27. 4 points
    Hello, I finally got round to finishing an overhead drive for my lathe, inspired by pictures of a Schaublin example. I've yet to fit locking handles while I decide whether to go for press fit / threaded in / sliding handles.. and the MDF base is still in the testing stage while I get used to the ergonomics and decide on a way of locating it onto the lathe bench. The short belt was just a length to hand, and the WW headstock will eventually be replaced by another heavier-duty DIY spindle. I'm not entirely unfamiliar with lathe based gear cutting but my own setup is still a work in progress. Overhead Drive for lathe Hardinge Cataract gear cutting in progress A new ratchet wheel for a ladies fusee watch
  28. 4 points
    looking at the parts list at least they have a nice picture of the front and more important the back. So I snipped out the image for you if you want to release the power you definitely have to get to the dial side.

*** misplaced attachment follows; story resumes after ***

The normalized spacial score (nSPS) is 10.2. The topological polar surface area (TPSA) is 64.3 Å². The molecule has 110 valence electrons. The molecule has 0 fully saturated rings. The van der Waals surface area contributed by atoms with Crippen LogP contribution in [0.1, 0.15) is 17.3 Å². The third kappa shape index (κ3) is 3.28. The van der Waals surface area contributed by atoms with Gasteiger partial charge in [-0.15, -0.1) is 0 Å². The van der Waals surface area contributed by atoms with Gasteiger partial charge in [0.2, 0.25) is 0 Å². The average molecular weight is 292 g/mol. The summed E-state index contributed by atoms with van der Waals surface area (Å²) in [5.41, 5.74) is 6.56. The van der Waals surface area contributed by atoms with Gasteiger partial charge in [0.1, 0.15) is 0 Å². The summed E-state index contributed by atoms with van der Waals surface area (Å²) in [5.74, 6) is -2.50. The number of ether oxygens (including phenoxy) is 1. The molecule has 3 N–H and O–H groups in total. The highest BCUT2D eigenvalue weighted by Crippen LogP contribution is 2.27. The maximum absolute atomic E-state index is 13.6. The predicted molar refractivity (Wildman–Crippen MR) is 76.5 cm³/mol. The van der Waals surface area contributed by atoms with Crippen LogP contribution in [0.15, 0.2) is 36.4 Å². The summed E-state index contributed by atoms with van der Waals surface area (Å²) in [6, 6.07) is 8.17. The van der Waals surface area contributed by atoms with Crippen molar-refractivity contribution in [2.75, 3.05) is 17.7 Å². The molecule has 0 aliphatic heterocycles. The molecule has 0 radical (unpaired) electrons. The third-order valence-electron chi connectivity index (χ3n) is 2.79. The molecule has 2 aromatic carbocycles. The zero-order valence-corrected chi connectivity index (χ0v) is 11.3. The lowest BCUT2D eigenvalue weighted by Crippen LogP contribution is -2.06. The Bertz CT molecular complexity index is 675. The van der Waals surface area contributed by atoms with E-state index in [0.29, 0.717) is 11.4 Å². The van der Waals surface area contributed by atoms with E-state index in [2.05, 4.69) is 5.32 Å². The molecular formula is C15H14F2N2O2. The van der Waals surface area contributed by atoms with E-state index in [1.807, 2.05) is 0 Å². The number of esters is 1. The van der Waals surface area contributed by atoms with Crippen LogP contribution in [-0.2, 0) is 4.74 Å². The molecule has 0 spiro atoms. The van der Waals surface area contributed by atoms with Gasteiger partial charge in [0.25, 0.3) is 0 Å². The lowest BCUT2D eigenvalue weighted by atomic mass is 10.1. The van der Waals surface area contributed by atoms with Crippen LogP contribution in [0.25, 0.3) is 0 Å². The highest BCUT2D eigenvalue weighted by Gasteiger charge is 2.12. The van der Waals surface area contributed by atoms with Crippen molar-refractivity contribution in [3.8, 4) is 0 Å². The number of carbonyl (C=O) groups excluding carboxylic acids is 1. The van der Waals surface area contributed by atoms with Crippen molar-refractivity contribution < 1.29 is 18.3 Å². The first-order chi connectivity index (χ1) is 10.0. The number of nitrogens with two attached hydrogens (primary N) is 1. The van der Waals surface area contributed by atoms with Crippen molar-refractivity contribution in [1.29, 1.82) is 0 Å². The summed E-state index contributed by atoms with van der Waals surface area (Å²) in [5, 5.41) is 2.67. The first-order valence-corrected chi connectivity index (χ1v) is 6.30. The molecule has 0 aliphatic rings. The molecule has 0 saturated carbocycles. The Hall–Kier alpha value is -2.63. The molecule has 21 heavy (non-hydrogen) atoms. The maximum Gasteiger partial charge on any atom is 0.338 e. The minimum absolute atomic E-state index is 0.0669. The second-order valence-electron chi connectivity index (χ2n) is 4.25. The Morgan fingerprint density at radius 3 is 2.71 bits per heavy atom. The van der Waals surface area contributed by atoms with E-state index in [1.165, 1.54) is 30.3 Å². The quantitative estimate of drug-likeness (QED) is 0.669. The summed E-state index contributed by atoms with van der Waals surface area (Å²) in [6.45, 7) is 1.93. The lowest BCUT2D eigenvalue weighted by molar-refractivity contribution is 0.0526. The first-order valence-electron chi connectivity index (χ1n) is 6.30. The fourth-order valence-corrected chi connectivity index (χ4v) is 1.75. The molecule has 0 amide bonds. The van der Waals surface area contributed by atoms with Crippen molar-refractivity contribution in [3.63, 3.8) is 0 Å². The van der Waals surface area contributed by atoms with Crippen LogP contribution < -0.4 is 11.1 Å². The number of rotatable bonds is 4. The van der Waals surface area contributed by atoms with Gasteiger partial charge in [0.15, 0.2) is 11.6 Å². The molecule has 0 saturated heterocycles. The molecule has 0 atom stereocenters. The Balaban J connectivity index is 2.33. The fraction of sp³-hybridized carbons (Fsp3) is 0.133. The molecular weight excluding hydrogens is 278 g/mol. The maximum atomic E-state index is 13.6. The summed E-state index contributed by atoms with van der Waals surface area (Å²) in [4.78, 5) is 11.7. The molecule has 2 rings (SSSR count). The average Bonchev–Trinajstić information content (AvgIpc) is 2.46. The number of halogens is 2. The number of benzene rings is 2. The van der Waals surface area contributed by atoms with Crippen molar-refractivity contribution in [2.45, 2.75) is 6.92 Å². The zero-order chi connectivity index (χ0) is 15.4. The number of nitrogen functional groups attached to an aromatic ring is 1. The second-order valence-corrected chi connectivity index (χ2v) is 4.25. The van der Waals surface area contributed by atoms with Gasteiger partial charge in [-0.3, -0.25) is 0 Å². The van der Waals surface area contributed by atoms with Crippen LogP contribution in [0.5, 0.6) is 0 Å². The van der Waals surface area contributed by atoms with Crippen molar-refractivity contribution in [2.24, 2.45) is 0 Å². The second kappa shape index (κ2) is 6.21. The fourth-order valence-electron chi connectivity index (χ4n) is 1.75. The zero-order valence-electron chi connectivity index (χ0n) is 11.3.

29. 4 points

    On the wrist

    1950's recreation timepiece
  30. 4 points

    Incabloc Ass'y Cleaning

    I think @JohnR725 rapps the most of it together in a good way. I only can give a couple of links from the same school on here. The first is a lecture on this subject and the second of the washing process with the balance in place. Cap jewel cleaning lecture. And the second shows a basic service and the oiling and cleaning.
  31. 4 points

    Watch of Today